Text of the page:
Driven by science and technology, agriculture is constantly changing. Its evolution requires research that creates new knowledge, and economic context that will allow farmers to make informed decisions. The New York Farm Viability Institute (NYFVI) (www.nyfvi.org) runs a competitive grant program that seeks to create and share knowledge to improve the economic viability of New York’s farmers.
At NYFVI, we believe that there is scientific knowledge being created in non-traditional ag areas that could be applied to agricultural challenges.
Multi-disciplinary projects that we’ve funded include:
- The use of UV-C light to fight fungal diseases in squash. Mount Sinai Light and Health Research Center/Cornell Cooperative Extension
- Using Soil Cation Exchange Capacity measurements to inform vineyard management. University at Buffalo/Cornell Cooperative Extension
- Data analytics to understand if soil properties can predict yield. University at Buffalo/Cornell
- A predictive model based on herd health records that allows farmers to reduce their use of antimicrobials. Cornell College of Veterinary Medicine and Valley Ag Software.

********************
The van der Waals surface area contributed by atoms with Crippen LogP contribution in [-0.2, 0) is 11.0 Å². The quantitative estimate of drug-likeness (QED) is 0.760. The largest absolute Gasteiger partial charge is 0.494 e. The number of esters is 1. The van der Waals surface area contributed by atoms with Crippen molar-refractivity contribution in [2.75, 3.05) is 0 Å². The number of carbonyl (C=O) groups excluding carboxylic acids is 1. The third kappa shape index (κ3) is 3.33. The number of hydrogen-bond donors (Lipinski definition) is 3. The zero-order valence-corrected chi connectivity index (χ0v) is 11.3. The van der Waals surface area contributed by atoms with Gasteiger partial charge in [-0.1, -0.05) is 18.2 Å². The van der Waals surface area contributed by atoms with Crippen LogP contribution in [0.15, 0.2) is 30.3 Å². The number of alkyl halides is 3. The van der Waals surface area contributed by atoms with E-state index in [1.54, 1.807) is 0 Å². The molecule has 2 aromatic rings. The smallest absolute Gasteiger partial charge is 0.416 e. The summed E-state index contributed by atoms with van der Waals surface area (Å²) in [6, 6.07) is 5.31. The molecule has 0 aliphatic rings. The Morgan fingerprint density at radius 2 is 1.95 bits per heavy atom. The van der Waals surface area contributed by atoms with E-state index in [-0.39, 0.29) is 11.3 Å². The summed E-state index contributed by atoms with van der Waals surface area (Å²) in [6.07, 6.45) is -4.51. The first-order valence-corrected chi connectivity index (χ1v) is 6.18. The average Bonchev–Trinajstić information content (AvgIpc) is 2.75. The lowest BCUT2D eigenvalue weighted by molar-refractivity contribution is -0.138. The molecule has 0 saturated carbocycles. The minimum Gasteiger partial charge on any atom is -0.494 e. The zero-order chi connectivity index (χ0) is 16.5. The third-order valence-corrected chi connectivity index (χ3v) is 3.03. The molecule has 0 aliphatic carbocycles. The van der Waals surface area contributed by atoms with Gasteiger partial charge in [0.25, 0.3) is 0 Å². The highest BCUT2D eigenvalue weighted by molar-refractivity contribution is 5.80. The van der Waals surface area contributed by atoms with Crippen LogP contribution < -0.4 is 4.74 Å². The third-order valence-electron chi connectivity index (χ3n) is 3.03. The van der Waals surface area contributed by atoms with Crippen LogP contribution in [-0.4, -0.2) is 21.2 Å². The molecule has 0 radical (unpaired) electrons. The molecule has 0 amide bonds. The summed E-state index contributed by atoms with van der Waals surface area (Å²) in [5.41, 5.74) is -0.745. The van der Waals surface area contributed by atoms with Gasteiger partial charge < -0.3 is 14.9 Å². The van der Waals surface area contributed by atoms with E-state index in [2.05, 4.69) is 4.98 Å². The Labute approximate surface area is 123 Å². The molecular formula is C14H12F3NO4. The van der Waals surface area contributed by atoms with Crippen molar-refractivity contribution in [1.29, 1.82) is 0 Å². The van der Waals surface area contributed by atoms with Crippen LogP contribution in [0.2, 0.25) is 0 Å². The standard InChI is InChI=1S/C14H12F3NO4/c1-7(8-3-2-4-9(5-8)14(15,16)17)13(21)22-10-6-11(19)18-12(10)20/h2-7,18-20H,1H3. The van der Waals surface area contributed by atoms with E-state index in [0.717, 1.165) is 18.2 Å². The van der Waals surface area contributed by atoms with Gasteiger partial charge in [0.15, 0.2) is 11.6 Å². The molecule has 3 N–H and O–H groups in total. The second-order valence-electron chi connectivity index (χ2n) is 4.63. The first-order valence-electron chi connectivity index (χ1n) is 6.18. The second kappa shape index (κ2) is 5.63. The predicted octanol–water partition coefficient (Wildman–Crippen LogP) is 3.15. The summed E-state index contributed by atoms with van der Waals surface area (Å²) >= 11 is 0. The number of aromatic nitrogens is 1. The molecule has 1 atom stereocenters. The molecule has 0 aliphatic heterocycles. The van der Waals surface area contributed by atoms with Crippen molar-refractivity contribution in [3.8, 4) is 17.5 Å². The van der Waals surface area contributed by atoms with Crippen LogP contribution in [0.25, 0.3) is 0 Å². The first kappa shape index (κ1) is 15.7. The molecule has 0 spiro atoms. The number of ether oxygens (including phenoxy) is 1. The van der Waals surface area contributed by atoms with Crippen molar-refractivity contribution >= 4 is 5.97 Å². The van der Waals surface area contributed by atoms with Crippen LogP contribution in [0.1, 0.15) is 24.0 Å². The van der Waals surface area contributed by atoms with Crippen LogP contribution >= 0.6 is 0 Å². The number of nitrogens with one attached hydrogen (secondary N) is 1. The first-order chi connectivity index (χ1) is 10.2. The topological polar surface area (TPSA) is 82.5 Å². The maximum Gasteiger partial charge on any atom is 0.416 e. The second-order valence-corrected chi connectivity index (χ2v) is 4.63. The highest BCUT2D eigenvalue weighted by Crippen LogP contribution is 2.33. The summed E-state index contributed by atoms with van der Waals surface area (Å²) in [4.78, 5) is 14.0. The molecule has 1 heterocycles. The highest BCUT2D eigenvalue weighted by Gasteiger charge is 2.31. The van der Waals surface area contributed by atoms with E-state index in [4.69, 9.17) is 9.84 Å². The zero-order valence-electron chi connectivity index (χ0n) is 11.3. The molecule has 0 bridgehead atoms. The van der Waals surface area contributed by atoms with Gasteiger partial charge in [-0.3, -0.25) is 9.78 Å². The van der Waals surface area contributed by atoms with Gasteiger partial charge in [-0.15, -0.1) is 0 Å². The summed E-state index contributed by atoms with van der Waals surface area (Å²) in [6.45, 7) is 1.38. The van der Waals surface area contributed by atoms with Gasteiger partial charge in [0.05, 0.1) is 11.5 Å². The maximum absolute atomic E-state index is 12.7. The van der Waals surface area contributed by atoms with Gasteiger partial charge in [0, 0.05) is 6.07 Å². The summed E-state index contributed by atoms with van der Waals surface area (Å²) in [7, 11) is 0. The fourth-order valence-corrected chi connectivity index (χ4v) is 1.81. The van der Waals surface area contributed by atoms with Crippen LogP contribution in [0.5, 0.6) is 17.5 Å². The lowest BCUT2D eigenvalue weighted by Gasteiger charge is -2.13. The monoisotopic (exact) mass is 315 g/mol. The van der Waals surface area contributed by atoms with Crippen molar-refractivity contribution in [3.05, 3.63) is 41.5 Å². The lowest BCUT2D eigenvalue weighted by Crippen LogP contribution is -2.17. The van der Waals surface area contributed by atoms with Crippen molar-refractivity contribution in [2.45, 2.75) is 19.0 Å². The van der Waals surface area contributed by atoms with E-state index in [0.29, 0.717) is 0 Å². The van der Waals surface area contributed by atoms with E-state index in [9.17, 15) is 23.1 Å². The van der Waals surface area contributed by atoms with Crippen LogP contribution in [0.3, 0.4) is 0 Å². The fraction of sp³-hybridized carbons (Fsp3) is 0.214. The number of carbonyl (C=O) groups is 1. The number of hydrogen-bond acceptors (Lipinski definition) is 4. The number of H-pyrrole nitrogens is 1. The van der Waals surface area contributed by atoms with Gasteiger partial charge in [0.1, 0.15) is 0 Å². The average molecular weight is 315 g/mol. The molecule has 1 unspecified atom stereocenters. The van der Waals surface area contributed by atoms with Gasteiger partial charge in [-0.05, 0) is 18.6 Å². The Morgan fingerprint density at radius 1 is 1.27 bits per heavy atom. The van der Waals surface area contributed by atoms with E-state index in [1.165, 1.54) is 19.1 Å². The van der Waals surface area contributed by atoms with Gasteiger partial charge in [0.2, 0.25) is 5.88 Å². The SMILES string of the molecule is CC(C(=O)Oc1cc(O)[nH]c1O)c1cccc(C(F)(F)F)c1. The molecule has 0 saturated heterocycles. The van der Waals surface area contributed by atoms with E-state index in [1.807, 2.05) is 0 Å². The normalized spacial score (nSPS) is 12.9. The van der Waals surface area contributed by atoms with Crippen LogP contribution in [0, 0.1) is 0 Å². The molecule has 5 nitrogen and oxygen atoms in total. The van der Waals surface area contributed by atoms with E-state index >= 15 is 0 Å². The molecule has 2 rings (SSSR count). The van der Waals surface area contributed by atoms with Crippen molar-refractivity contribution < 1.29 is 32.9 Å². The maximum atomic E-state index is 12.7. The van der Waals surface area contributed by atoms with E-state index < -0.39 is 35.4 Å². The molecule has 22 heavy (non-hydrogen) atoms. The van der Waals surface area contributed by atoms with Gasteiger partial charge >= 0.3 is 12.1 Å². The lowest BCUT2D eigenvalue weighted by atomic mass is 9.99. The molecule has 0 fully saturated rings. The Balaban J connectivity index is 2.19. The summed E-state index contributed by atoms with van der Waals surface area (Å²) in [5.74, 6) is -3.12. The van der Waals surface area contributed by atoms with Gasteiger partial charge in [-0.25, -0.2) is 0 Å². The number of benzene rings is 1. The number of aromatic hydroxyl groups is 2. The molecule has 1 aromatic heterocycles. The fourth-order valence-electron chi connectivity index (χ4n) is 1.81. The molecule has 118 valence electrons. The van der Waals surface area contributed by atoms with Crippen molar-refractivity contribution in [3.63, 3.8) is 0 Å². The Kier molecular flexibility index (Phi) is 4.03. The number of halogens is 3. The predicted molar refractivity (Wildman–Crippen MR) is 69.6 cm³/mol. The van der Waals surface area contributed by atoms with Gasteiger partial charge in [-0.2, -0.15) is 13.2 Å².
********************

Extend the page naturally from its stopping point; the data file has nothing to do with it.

- The use of nanoparticle technology to develop protective seed coatings for plants. Zymtronix, a company that started out in Cornell’s Materials Science department.
- MRNA technologies to bolster apple trees resistance to disease. Cornell trialing private sector solutions.
- Aerial imaging and analytics to optimize beet harvest. Rochester Institute of Technology/Cornell
As you can see from the list above, work in biochemistry, biology, materials science, engineering, and biophysics all have a role in developing new solutions for agricultural challenges. Like many industries, data analytics and predictive models will be critical components of many future solutions.
Easy to use and affordable diagnostic tools, such as real time PCR assays, carbon measurement, soil biome assessment, and methane emissions are also areas that we’ve seen benefit from multi-disciplinary approaches.
If you are building knowledge that may be transferable to agricultural challenges, we would welcome the opportunity to learn more about your work. Please feel free to reach out!